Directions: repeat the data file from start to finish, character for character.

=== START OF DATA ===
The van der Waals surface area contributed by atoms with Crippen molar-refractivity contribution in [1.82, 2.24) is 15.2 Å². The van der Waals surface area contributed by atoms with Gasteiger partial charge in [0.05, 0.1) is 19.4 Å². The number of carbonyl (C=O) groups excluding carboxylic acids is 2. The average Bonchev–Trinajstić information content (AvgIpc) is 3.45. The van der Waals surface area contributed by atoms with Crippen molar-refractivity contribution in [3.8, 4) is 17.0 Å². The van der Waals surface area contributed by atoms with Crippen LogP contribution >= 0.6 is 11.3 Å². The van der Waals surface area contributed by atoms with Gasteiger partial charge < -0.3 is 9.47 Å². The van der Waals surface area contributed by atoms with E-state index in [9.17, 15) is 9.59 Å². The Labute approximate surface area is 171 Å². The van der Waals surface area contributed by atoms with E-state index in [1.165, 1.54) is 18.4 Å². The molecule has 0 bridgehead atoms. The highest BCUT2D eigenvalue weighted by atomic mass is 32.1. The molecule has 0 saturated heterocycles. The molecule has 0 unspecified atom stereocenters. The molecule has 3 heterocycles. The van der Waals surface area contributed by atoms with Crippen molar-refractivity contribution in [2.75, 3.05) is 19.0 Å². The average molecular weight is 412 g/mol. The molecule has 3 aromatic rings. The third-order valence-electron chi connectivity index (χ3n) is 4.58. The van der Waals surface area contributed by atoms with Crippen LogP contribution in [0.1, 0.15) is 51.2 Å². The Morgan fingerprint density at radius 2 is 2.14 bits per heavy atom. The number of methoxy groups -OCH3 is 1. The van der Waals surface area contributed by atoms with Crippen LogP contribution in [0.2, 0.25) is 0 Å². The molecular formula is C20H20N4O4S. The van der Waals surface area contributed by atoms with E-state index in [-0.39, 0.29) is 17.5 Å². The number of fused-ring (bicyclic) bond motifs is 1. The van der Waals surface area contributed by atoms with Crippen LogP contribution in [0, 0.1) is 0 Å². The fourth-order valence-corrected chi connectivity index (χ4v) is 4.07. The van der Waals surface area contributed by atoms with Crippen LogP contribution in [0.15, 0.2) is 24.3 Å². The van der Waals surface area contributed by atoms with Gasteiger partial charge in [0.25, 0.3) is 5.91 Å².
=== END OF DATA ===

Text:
The van der Waals surface area contributed by atoms with Crippen molar-refractivity contribution in [1.82, 2.24) is 15.2 Å². The van der Waals surface area contributed by atoms with Gasteiger partial charge in [0.05, 0.1) is 19.4 Å². The number of carbonyl (C=O) groups excluding carboxylic acids is 2. The average Bonchev–Trinajstić information content (AvgIpc) is 3.45. The van der Waals surface area contributed by atoms with Crippen molar-refractivity contribution in [3.8, 4) is 17.0 Å². The van der Waals surface area contributed by atoms with Crippen LogP contribution >= 0.6 is 11.3 Å². The van der Waals surface area contributed by atoms with Gasteiger partial charge < -0.3 is 9.47 Å². The van der Waals surface area contributed by atoms with E-state index in [9.17, 15) is 9.59 Å². The Labute approximate surface area is 171 Å². The van der Waals surface area contributed by atoms with E-state index in [1.165, 1.54) is 18.4 Å². The molecule has 0 bridgehead atoms. The highest BCUT2D eigenvalue weighted by atomic mass is 32.1. The molecule has 0 saturated heterocycles. The molecule has 0 unspecified atom stereocenters. The molecule has 3 heterocycles. The van der Waals surface area contributed by atoms with Crippen molar-refractivity contribution in [2.75, 3.05) is 19.0 Å². The average molecular weight is 412 g/mol. The molecule has 3 aromatic rings. The third-order valence-electron chi connectivity index (χ3n) is 4.58. The van der Waals surface area contributed by atoms with Crippen LogP contribution in [0.1, 0.15) is 51.2 Å². The Morgan fingerprint density at radius 2 is 2.14 bits per heavy atom. The number of methoxy groups -OCH3 is 1. The van der Waals surface area contributed by atoms with Crippen LogP contribution in [0.2, 0.25) is 0 Å². The molecular formula is C20H20N4O4S. The van der Waals surface area contributed by atoms with E-state index in [-0.39, 0.29) is 17.5 Å². The number of fused-ring (bicyclic) bond motifs is 1. The van der Waals surface area contributed by atoms with Crippen LogP contribution in [0, 0.1) is 0 Å². The fourth-order valence-corrected chi connectivity index (χ4v) is 4.07. The van der Waals surface area contributed by atoms with Crippen LogP contribution in [0.15, 0.2) is 24.3 Å². The van der Waals surface area contributed by atoms with Gasteiger partial charge in [0.25, 0.3) is 5.91 Å².